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(For the popular fork, see 9front)
Plan 9 from Bell Labs is a research OS family, created at Bell Labs by many of the same people who created Unix, like Ken Thompson, Dennis Ritchie and Rob Pike. Its distinguishing features include the use of files with the 9P protocol for most, if not all resources in the operating system (including graphics), and private namespaces, where each process can have a different view of the file system. Interest in Plan 9 stems out of curiosity, admiration and idealism.
- 1 History and philosophy
- 2 Licensing
- 3 Distributions
- 4 Concepts
- 5 Programs
- 6 rio
- 7 How to
- 8 Further reading
- 9 External links
History and philosophy
Plan 9 is fundamentally an operating system created to address the practical use of the Unix system since it left Bell Labs, especially in the commercial setting. The world had changed since the days of Research Unix, and graphics and networking had become monumentally important in the computer space. Organisations outside Bell Labs shaped the development of Unix, with the adoption of sockets from BSD and the X Window System from MIT that bent and twisted the "Unix philosophy".
The developers of Plan 9, then, set out to develop a new operating system for research, exploring areas such as distributed computing, naturally graphics and networking, and heterogenous access to system resources. While Plan 9 is not Unix, it is to an extent Unix-like, and feels rather like the later versions of Research Unix after the flight of Unix outside of Bell Labs (and even has some of the features of those later Research Unix releases).
The first and second editions of Plan 9 were only available to universities, for an exorbitant fee in book and CD form. The third edition of Plan 9 was released under the Plan 9 Licence in 2000, which Richard Stallman considered non-free. The fourth edition was released under the Lucent Public Licence in 2002 which the FSF does consider free but not GPL-compatible, along with the distribution becoming openly developed and updated daily. In 2014, Plan 9 was relicenced under GPLv2 for the University of California, Berkeley's Akaros operating system (to much distaste).
This author interprets the licence situation of Plan 9 to be dual licensing under both the Lucent Public License 1.02 and the GNU General Public License 2. You may be able to guess which license the community prefers.
There is a perception in the Plan 9 pommunity that it was due to the prohibitive cost and later licence confusion that Plan 9 made much ground commercially.
- Plan 9 from Bell Labs, the fourth edition of Plan 9. Dead.
- 9legacy, a distribution of several patches on top of the Bell Labs distribution.
- 9atom is Erik Quanstrom's personal fork of Plan 9. It augments the Plan 9 distribution with the addition of a 386 PAE kernel, an amd64 CPU and terminal kernel, nupas, extra PC hardware support, IL and Ken's fs, most of which have been incorporated into or available for 9front.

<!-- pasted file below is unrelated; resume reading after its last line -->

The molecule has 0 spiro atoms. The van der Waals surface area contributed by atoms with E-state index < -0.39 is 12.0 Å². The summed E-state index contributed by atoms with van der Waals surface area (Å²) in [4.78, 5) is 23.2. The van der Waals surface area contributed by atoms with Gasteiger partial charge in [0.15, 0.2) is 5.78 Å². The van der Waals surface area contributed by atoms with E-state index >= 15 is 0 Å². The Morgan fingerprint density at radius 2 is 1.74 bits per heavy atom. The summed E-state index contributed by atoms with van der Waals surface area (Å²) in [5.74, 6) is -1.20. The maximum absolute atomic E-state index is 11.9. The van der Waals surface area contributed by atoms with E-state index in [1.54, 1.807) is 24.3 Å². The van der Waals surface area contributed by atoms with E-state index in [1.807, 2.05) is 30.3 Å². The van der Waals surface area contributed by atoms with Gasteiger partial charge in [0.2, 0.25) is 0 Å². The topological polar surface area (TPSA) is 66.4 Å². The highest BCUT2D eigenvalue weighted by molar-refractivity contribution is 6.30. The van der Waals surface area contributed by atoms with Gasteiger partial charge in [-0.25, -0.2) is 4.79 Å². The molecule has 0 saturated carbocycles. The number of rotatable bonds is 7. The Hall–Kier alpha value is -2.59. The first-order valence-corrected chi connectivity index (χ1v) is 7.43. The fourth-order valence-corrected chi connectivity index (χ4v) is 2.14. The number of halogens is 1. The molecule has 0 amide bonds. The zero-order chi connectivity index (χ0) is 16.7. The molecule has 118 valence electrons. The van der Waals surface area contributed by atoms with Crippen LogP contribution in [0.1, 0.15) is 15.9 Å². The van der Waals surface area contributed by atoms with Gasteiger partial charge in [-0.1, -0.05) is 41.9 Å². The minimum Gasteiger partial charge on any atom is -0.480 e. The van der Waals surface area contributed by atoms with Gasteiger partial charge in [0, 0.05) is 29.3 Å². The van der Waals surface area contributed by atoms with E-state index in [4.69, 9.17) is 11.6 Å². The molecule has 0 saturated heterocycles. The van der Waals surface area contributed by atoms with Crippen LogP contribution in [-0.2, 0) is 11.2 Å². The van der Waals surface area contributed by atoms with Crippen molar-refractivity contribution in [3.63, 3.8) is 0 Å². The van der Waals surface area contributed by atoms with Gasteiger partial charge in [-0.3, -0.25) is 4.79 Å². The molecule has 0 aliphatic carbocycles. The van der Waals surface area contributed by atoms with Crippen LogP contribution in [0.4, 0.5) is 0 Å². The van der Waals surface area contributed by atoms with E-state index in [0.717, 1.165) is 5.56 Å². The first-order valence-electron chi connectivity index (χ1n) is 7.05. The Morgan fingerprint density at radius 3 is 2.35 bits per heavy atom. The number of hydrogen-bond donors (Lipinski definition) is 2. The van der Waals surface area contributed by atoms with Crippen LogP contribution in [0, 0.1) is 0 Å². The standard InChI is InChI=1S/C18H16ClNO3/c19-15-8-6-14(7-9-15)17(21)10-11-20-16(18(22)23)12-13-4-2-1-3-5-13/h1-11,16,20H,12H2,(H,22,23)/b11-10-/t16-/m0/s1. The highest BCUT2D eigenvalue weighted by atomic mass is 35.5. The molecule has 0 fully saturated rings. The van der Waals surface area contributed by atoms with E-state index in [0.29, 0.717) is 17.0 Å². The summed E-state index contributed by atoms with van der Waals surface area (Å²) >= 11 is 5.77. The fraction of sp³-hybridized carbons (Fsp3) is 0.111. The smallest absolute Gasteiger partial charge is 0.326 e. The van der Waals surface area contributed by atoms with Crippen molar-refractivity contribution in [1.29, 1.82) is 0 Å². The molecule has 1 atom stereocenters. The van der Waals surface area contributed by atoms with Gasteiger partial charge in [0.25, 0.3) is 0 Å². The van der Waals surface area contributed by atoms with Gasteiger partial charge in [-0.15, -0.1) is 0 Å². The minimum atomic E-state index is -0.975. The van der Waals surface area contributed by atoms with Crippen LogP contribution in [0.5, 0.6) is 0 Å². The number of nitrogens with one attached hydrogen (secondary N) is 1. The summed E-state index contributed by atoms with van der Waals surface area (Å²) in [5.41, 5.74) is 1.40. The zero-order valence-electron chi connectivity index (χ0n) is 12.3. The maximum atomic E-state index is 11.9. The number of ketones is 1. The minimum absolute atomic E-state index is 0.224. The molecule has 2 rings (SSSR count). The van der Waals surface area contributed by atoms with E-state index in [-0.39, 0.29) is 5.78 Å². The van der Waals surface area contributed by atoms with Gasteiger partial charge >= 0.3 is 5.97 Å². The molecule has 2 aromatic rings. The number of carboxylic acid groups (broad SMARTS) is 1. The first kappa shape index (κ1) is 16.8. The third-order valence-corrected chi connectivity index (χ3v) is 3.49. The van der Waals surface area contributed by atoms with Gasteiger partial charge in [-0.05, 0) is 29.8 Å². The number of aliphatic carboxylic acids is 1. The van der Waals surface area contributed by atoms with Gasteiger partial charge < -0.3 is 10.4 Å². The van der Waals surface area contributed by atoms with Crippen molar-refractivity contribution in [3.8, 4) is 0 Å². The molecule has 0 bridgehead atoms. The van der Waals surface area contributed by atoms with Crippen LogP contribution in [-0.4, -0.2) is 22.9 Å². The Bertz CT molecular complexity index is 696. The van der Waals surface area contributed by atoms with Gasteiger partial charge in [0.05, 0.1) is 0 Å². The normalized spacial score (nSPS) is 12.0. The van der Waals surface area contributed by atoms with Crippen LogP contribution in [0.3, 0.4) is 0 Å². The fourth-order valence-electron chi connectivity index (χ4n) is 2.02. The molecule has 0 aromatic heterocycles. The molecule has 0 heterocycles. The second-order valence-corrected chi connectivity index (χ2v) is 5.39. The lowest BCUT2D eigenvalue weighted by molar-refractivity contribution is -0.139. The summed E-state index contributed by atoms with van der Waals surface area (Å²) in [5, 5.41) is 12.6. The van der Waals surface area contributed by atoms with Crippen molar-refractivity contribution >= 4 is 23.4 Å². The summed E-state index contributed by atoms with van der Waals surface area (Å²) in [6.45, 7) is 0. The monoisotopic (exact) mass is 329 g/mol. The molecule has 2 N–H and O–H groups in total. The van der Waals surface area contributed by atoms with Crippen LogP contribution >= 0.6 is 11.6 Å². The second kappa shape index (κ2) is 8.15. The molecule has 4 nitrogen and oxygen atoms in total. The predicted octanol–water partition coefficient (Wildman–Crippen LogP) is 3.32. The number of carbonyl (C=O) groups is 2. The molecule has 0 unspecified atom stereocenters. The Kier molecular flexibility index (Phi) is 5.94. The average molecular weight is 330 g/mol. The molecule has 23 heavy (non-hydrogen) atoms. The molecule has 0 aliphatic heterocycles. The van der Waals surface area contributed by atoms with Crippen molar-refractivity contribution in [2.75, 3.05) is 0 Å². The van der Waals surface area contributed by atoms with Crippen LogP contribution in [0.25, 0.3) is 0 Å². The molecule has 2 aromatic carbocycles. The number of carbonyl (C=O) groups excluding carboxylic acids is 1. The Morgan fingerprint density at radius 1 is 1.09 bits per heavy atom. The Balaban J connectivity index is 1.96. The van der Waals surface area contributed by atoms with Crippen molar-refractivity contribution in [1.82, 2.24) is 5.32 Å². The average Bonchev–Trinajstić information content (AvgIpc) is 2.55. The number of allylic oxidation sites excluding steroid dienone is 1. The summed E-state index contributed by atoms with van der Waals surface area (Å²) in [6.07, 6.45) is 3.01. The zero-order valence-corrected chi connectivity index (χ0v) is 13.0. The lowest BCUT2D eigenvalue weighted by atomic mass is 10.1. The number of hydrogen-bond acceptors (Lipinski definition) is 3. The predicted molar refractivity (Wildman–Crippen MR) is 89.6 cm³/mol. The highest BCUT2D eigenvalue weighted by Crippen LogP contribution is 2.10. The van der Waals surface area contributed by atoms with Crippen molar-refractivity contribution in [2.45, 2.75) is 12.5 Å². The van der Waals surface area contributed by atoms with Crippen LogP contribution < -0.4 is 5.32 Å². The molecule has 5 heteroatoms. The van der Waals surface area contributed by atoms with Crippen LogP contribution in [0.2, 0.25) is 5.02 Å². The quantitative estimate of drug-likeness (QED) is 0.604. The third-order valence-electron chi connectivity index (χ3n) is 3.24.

- Inferno is a distributed operating system started at Bell Labs, but is now
developed and maintainedby Vita Nuova Holdings as free software.
- 9front is an active, community-led fork of Plan 9 from the People's Front of Cat -V, after the front fell off.
- plan9port is not an operating system, but a port of many Plan 9 applications, utilities and libraries to Unix-like operating systems such as GNU/Linux and BSD.
9front is at the forefront of Plan 9 Ontologically-Oriented Technology, including new advancements such as better hardware support, audio, wireless networking and new programs like NES, SNES, Game Boy, GBA and Genesis emulators and a paint program. If you want to run Plan 9, this is probably the way to go. Most of this article assumes you are using 9front.
Graphics is considered ubiquitous in Plan 9, and while Plan 9 features the ancient and revered Unix toolkit (awk, grep, cat), it is therefore not plausible to use without graphics.
Plan 9's graphical shell is called Rio. (How to use Rio follows shortly.) The way Plan 9 abstracts graphics hardware is through offering drawing surfaces as character files. Applications write to this file with drawing commands usually using libdraw. Rio uses the top-level surface to draw to the whole screen, and each new Rio window creates a new drawing surface, and using private namespaces, provides that surface to applications in the same way. You can test this by running a graphical program when Rio is not active, which draws to the entire screen, and by running Rio inside a Rio window.
Mouse cording is common to Rio and Acme, the development environment. Mouse Chording was first introduced in the NLX System used in The Mother of All Demos. Mouse Cording works by pressing various keys on the mouse to form a cord (like a Guitar), which produces various commands. It is simpler than the NLX version which used a binary format.
The distributed Plan 9 environment
Plan 9 networks generally consist of three classes of machine:
- CPU servers - These machines export the CPU resource and accept remote connections from terminals.
- File servers - Machines with disks. A standalone 9front or Plan 9 installation is most likely one of these.
- Terminals - Not necessarily running Plan 9, these machines connect to the CPU server.
Note: 9front adds a fourth class, the auth server. This is where security keys and user account information (not files) are stored.
The concept of network transparency was one of the most important factors in the design of Plan 9. You should be able to feel as if your terminal and the CPU server you have just logged into are the same machine and are accessing the exact same resources, instead of being completely abstract environments as happens in Unix-like operating systems with SSH. Usually however most single Plan 9 installations are a combination of file server and terminal.